For many years, the standard front-line therapy for advanced renal cell carcinoma (RCC) with clear cell histology was single-agent treatment with a vascular endothelial growth factor (VEGF) targeting tyrosine kinase inhibitor (TKI). Recently, however; immunotherapy with the PD-1 inhibitor nivolumab in combination with the CTLA-4 inhibitor ipilimumab was approved for use in patients with intermediate- or poor-risk advanced RCC. Several ongoing trials are evaluating other checkpoint inhibitors in this setting. In a phase Ib study, combination of the PD-L1 inhibitor avelumab with the VEGF TKI axitinib resulted in a high objective response rate (ORR) and favorable safety profile, and this combination was further evaluated in the phase III randomized JAVELIN Renal 101 trial (N = 886). At the 2018 European Society of Medical Oncology (ESMO) Congress, Robert Motzer, MD (Memorial Sloan Kettering Cancer Center, New York, United States), presented first results from this trial comparing the combination of avelumab and axitinib to sunitinib monotherapy in treatment-naïve patients with advanced RCC.
The study met its primary endpoint of significant improvement in median progression-free survival (PFS) per independent review committee (IRC) in PD-L1-positive patients. In these patients, the combination of avelumab and axitinib resulted in a median PFS of 13.8 months, compared to 7.2 months with sunitinib (HR 0.61, P<.0001). The combination of avelumab and axitinib also resulted in a significant improvement in median PFS in the total patient population, which included PD-L1-low and PD-L1-negative patients (13.8 months vs 8.4 months; HR 0.69, P = .0001). The PFS benefit favored avelumab plus axitinib in all prespecified patient subgroups, including all-risk groups. The ORR per IRC among PD-L1-positive patients treated with avelumab plus axitinib was 55%, compared to 26% with sunitinib. In the overall population, avelumab plus axitinib resulted in an ORR of 51%. At data cut-off, 73% of PD-L1-positive patients who responded to avelumab plus axitinib had ongoing responses. Overall survival (OS) data are not yet mature and median OS has not been reached in either treatment arm (HR 0.78; P = .0679).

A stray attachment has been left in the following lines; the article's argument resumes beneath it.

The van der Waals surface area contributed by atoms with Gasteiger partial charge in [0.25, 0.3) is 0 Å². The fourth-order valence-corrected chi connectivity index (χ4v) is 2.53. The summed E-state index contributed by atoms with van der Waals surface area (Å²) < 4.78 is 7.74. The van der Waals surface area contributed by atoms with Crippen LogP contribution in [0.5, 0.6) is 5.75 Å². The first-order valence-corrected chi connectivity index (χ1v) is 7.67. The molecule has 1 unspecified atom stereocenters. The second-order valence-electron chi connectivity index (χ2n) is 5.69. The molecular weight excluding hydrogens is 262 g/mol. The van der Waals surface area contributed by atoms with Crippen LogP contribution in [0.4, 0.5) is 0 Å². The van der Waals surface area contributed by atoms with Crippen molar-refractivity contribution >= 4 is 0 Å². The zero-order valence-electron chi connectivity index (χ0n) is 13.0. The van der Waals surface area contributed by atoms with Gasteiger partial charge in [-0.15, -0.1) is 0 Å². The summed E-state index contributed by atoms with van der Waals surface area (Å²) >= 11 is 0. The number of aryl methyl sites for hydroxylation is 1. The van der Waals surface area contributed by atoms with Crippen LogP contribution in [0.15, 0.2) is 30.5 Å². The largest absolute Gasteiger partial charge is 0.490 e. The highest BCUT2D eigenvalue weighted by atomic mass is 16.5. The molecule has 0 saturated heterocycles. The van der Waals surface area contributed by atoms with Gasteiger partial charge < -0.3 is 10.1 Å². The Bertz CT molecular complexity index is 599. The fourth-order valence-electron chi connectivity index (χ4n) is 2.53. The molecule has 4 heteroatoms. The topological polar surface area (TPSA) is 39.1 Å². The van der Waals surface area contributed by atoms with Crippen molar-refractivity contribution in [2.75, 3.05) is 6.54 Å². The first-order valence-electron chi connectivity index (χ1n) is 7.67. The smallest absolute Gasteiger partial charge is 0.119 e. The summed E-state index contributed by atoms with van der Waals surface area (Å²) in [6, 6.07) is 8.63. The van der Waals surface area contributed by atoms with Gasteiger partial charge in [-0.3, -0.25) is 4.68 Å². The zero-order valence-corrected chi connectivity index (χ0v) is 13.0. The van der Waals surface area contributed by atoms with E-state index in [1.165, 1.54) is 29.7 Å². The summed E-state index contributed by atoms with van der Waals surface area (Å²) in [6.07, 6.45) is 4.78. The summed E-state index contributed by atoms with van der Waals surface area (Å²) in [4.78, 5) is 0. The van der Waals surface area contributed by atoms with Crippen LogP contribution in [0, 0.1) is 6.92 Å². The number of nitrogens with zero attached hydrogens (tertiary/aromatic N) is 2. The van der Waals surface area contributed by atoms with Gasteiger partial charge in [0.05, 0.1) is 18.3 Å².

The adverse event (AE) profile of avelumab plus axitinib was manageable and no new safety signals were observed. Immune-related all-grade AEs occurred in 38% of patients receiving avelumab plus axitinib, with hypothyroidism as the most common event, occurring in 21% of patients.
Dr Motzer concluded that treatment with avelumab and axitinib combination results in a clinically meaningful improvement in PFS compared to sunitinib, with a favorable safety profile, and that these results support avelumab plus axetinib as a new, first-line option for patients with advanced RCC. In his discussion of this study, Viktor Grünwald, MD (West-German Cancer Center, Essen, Germany), commented that ‘’without survival benefit and quality of life improvement, it is uncertain if the combination is ready for prime time.’’ However, he highlighted the potential niche in favorable risk patients, where axitinib plus avelumab could be a new standard. Further follow-up of this trial is anticipated, as are several additional trials evaluating combinations of immunotherapy and TKI in the first-line setting.